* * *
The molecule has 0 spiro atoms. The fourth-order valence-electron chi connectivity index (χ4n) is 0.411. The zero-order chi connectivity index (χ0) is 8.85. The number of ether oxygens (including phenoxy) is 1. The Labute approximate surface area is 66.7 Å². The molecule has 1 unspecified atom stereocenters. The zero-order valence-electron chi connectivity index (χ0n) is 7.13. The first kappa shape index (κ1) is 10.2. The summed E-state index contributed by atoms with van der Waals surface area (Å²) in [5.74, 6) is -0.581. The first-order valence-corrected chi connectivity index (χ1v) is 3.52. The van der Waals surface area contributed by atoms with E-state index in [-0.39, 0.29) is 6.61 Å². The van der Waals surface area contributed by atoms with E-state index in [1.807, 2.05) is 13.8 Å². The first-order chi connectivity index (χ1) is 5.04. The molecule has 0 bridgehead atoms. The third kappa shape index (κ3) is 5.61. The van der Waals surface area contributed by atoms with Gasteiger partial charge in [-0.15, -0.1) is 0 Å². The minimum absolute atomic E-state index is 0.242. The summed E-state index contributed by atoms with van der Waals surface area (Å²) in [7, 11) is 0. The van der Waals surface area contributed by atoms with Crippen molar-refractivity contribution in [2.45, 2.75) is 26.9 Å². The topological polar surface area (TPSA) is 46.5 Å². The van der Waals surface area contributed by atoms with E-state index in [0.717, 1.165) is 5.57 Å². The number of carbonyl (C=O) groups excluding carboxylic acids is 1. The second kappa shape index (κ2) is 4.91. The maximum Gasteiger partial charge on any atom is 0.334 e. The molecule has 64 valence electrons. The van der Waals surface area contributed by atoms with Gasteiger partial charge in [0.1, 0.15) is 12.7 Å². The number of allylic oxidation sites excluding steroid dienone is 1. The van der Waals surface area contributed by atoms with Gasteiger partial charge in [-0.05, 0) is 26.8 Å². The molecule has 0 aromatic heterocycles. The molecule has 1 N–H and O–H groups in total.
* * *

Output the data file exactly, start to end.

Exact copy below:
The molecule has 0 spiro atoms. The fourth-order valence-electron chi connectivity index (χ4n) is 0.411. The zero-order chi connectivity index (χ0) is 8.85. The number of ether oxygens (including phenoxy) is 1. The Labute approximate surface area is 66.7 Å². The molecule has 1 unspecified atom stereocenters. The zero-order valence-electron chi connectivity index (χ0n) is 7.13. The first kappa shape index (κ1) is 10.2. The summed E-state index contributed by atoms with van der Waals surface area (Å²) in [5.74, 6) is -0.581. The first-order valence-corrected chi connectivity index (χ1v) is 3.52. The van der Waals surface area contributed by atoms with E-state index in [-0.39, 0.29) is 6.61 Å². The van der Waals surface area contributed by atoms with E-state index in [1.807, 2.05) is 13.8 Å². The first-order chi connectivity index (χ1) is 5.04. The molecule has 0 bridgehead atoms. The third kappa shape index (κ3) is 5.61. The van der Waals surface area contributed by atoms with Gasteiger partial charge in [-0.15, -0.1) is 0 Å². The minimum absolute atomic E-state index is 0.242. The summed E-state index contributed by atoms with van der Waals surface area (Å²) in [7, 11) is 0. The van der Waals surface area contributed by atoms with Crippen molar-refractivity contribution in [2.45, 2.75) is 26.9 Å². The topological polar surface area (TPSA) is 46.5 Å². The van der Waals surface area contributed by atoms with E-state index in [0.717, 1.165) is 5.57 Å². The number of carbonyl (C=O) groups excluding carboxylic acids is 1. The second kappa shape index (κ2) is 4.91. The maximum Gasteiger partial charge on any atom is 0.334 e. The molecule has 64 valence electrons. The van der Waals surface area contributed by atoms with Gasteiger partial charge in [0.1, 0.15) is 12.7 Å². The number of allylic oxidation sites excluding steroid dienone is 1. The van der Waals surface area contributed by atoms with Gasteiger partial charge in [-0.05, 0) is 26.8 Å². The molecule has 0 aromatic heterocycles. The molecule has 1 N–H and O–H groups in total.